I added just a light swirl of extra virgin olive oil on the finished product...more for photo aesthetics than anything else.  You should also know that we ate half of them before adding pesto.  Yes, they were that good.  Super-good, and we're never going back to store-bought portobellas.

Monday, May 26, 2014

Grilled Saltwort, Asparagus and Fiddlehead Pizza

Sauteed fiddleheads, grilled asparagus and grilled saltwort, with a little spinach-basil pesto.  Spring has sprung!

Salt what?

Saltwort!  It's a coastal plains/saltmarsh-loving plant (so, tolerant of salty soils and climes) known for its versatility in the kitchen (raw, grilled, sauteed, steamed...), as well as its medicinal benefit as a mineral-rich diuretic.
Wiggin Farm is selling this delicious plant (likely the komarovii known, thanks to fellow blogger 'Diary of a Tomato', as the soda species from the genus Salsola, family amaranthaceae); remember King Phillip Came Over Fearing Green Snakes?).
We tried it raw--yummy, crunchy, watery like a succulent--and grilled this first go-round.  Grilling it is fun and exciting, particularly if you're a fire bug.  I'm a fire bug.
Lather up the stems in olive oil.  I drizzled the oil over a plate of the saltwort and asparagus stems, then used the stems of the wort to pick up the last bit of oil--paintbrush style--before laying them down on the grill.  Flames will shoot out and spark up, so just be careful.  You can even use these as natural basting brushes for oiling up the grill plate before grilling!

A couple flips and maybe 2-1/2 to 3 minutes later and off they came (asparagus, too).  Scissors made quick work of removing the root end, with nary a leaf left behind.

Fiddleheads were sauteeing in the meantime, just in olive oil, fresh garlic, finished with lemon zest.  All three veg were arranged on the dough that got its headstart and finish on the grill. Grated gruyere and scamorza played along in their magnificant glue role, and a little spinach-basil pesto made for the final curtain.  Er, topping.
Three clumps of Shagbark spinach on their last legs met up with a big ol' clump of basil, several final cloves of winter garlic, toasted pine nuts, olive oil and salt for this ridiculously simple but ridiculously tasty pesto.  Nope, no cheese.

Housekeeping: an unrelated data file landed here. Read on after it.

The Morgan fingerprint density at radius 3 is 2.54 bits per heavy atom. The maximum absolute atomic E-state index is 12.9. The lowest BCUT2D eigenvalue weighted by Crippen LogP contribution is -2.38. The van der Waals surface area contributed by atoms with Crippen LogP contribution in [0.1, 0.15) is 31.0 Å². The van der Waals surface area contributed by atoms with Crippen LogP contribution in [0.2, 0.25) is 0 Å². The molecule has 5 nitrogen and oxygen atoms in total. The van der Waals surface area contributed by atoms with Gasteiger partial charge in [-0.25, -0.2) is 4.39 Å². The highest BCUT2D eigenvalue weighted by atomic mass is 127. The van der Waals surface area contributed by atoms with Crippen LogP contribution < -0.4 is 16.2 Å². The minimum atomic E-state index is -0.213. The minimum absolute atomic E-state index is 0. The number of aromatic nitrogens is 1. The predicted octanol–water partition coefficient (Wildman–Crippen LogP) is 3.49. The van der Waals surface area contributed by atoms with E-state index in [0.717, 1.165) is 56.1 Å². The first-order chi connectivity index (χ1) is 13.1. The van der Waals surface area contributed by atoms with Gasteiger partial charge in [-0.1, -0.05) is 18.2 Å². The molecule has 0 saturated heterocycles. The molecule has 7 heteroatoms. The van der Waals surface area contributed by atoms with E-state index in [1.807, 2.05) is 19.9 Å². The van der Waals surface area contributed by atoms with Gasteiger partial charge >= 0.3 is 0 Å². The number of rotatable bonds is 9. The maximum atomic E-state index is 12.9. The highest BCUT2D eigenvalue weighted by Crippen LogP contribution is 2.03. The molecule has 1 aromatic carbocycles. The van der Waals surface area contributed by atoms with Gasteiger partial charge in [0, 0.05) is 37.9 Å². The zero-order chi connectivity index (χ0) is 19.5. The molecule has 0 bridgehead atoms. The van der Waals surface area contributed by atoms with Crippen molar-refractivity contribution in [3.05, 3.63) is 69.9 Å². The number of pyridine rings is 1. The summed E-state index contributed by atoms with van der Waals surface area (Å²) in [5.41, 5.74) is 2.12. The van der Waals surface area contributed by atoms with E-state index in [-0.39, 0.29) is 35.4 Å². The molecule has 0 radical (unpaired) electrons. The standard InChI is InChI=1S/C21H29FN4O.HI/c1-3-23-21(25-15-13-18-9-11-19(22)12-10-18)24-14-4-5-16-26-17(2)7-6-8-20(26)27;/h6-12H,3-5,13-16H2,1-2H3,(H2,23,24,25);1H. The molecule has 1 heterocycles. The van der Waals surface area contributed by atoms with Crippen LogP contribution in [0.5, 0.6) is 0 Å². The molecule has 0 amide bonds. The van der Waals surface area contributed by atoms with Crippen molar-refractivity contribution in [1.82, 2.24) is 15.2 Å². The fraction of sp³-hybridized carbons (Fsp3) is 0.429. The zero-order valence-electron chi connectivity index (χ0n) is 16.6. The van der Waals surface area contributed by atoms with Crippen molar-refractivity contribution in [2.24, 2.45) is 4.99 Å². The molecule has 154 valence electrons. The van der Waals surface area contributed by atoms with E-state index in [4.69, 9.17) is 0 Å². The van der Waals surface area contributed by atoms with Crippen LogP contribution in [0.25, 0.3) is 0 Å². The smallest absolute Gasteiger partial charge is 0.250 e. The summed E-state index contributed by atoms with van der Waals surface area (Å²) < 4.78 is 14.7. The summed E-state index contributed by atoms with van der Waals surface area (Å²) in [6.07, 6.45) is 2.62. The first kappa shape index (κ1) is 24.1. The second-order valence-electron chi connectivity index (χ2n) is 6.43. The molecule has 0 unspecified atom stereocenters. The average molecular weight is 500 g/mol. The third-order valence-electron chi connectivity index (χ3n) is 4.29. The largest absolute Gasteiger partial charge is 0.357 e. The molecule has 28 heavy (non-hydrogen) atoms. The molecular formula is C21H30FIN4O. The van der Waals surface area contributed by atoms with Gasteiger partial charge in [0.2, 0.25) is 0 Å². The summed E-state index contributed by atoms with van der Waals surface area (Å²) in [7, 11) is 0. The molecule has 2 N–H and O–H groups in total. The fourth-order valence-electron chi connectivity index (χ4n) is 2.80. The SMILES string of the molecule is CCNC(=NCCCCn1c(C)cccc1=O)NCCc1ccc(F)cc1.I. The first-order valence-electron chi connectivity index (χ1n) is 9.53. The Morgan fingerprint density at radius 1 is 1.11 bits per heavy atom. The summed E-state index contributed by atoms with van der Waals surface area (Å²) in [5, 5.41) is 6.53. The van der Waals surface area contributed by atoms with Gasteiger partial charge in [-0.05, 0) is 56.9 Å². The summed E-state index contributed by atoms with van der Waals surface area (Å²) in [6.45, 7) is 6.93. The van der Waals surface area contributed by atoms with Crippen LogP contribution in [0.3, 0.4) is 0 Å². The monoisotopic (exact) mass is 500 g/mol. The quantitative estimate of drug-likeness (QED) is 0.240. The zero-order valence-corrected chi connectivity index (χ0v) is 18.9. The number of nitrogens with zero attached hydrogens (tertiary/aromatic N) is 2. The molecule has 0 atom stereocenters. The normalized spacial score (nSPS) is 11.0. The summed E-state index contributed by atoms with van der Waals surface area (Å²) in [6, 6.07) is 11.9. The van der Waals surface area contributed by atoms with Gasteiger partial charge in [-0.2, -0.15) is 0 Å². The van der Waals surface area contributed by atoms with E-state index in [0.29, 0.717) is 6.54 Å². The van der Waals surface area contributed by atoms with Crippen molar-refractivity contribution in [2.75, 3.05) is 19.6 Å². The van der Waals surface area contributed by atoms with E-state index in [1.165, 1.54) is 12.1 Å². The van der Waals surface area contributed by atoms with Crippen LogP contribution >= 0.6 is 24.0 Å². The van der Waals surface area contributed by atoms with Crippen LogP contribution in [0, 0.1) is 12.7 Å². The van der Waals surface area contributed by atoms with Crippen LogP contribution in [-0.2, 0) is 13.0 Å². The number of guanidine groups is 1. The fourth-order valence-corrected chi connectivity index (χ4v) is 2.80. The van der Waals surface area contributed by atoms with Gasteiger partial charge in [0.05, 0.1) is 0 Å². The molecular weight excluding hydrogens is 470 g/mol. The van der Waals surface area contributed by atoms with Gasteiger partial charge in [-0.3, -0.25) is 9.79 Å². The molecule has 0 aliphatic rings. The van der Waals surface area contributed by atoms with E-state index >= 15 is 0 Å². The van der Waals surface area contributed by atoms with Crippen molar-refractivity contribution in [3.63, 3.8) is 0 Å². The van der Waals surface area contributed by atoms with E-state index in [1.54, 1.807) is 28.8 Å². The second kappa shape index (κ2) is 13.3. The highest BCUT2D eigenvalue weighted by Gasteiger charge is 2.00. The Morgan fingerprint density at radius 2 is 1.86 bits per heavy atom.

A good drizzle of olive oil and a sprinkling of sea salt and freshly ground pepper was all it took for this 30-minute meal to go down in less time.

So much for relishing the deliciousness that this spring meal had to offer....
Green food!  It's what's for dinner!

Friday, April 18, 2014

Kimchi, meet your Dumplings!

Jyang-Lee's 'Very Veggie' vegan dumplings are very tasty!
Year's ago when we lived in Hampton, neighbors of ours, the wife of whom was from Thailand and used to turn me onto to Thai cuisine secrets, were friendly with a woman who went into the prepared food business.  Angela was that friend's taken name, Jyang-Lee her native name.  Jyang-Lee makes delicious dumplings.  

The perfect potsticker: soft and chewy with a crusty, golden bottom.  You may salivate now.
Dumplings, or potstickers, as they are commonly referred, are sometimes filled with pork, but these little morsels contain vegan goodness: cabbage, tofu, mushroom, green onion and garlic, all sauteed in a little oil and seasoned with sea salt.  This stuffing gets expertly folded into a whole wheat wrapper (just like a wonton wrapper but round), pinched with fingertips at the top, and flash frozen up in Coopers Mill, ME (a bit north of Lewiston, but no matter, you can easily find these at health food stores and specialty markets).

In no mind to create a complicated sauce, but wanting something--naturally--flavorful, I grabbed three items: a jar of Son-Mat's kimchi, a bottle of their hot sauce, and a bottle of tamari.  I love Son-Mat's anjou hot sauce; it has the perfect tang and piquant flavor for my palate.  So, I dumped half the bottle into a bowl with the rest of the kimchi I had on hand, and added a healthy splash of tamari.  ...Whisked it up and we had 美味的食物 in no time!

A sprinkling of scallion and a sprig of cilantro might've been in order.... 
In the time it takes to cook dumplings, I had my sauce made and the kitchen sink cleaned up.  They are so easy: heat a non-stick pan over medium-high, add a glug og veg oil.  When shimmering, place the frozen dumplings in one by one on their bottoms.  Let fry and sizzle for several minutes, then add water per the package instructions.  Cover, let steam until the water has been absorbed.  Use a proper spatula to plate them. 

Most definitely need to get more kimchi!

Friday, April 11, 2014

Kimchi, Kimchi, Kimchi on a WTFJTI frittata

There's been so much talk about kimchi through the 'vine, lately, that I now find myself staring at an almost-empty jar.  If you've come across some of this stuff and thought anything but, "yum!", you need to have your head examined.  That was fresh.  I jest.  You need to seriously reconsider.  Don't think of it as something that you only eat straight out of a jar (leave that to the rest of us).  Think of it as a condiment with a punch of tangy flavor that works with just about anything.  You know, the way hot sauce does.  Or ketchup.

Yes, that's a lava flow of cheese....